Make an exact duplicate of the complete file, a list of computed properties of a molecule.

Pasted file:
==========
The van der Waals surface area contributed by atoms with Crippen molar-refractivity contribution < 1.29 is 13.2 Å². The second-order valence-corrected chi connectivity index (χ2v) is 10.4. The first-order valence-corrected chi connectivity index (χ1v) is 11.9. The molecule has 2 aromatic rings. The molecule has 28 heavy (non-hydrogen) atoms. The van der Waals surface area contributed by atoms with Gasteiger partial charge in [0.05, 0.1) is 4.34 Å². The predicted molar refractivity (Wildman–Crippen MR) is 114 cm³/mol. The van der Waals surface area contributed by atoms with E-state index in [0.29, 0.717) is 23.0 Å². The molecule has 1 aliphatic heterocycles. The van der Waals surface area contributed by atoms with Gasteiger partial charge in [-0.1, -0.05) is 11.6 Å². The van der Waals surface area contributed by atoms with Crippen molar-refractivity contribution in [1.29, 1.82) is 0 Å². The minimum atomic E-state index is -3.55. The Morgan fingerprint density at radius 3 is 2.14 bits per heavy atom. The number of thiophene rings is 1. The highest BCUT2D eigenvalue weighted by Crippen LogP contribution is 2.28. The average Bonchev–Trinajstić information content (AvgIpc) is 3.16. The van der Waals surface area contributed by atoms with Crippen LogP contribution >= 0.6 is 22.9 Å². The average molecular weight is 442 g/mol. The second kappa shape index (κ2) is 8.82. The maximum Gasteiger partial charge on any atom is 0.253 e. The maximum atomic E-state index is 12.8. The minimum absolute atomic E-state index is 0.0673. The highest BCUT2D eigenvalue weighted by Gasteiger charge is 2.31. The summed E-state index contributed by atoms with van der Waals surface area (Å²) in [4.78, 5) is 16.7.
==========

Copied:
The van der Waals surface area contributed by atoms with Crippen molar-refractivity contribution < 1.29 is 13.2 Å². The second-order valence-corrected chi connectivity index (χ2v) is 10.4. The first-order valence-corrected chi connectivity index (χ1v) is 11.9. The molecule has 2 aromatic rings. The molecule has 28 heavy (non-hydrogen) atoms. The van der Waals surface area contributed by atoms with Gasteiger partial charge in [0.05, 0.1) is 4.34 Å². The predicted molar refractivity (Wildman–Crippen MR) is 114 cm³/mol. The van der Waals surface area contributed by atoms with E-state index in [0.29, 0.717) is 23.0 Å². The molecule has 1 aliphatic heterocycles. The van der Waals surface area contributed by atoms with Gasteiger partial charge in [-0.1, -0.05) is 11.6 Å². The van der Waals surface area contributed by atoms with Crippen molar-refractivity contribution in [1.29, 1.82) is 0 Å². The minimum atomic E-state index is -3.55. The Morgan fingerprint density at radius 3 is 2.14 bits per heavy atom. The number of thiophene rings is 1. The highest BCUT2D eigenvalue weighted by Crippen LogP contribution is 2.28. The average Bonchev–Trinajstić information content (AvgIpc) is 3.16. The van der Waals surface area contributed by atoms with Crippen LogP contribution >= 0.6 is 22.9 Å². The average molecular weight is 442 g/mol. The second kappa shape index (κ2) is 8.82. The maximum Gasteiger partial charge on any atom is 0.253 e. The maximum atomic E-state index is 12.8. The minimum absolute atomic E-state index is 0.0673. The highest BCUT2D eigenvalue weighted by Gasteiger charge is 2.31. The summed E-state index contributed by atoms with van der Waals surface area (Å²) in [4.78, 5) is 16.7.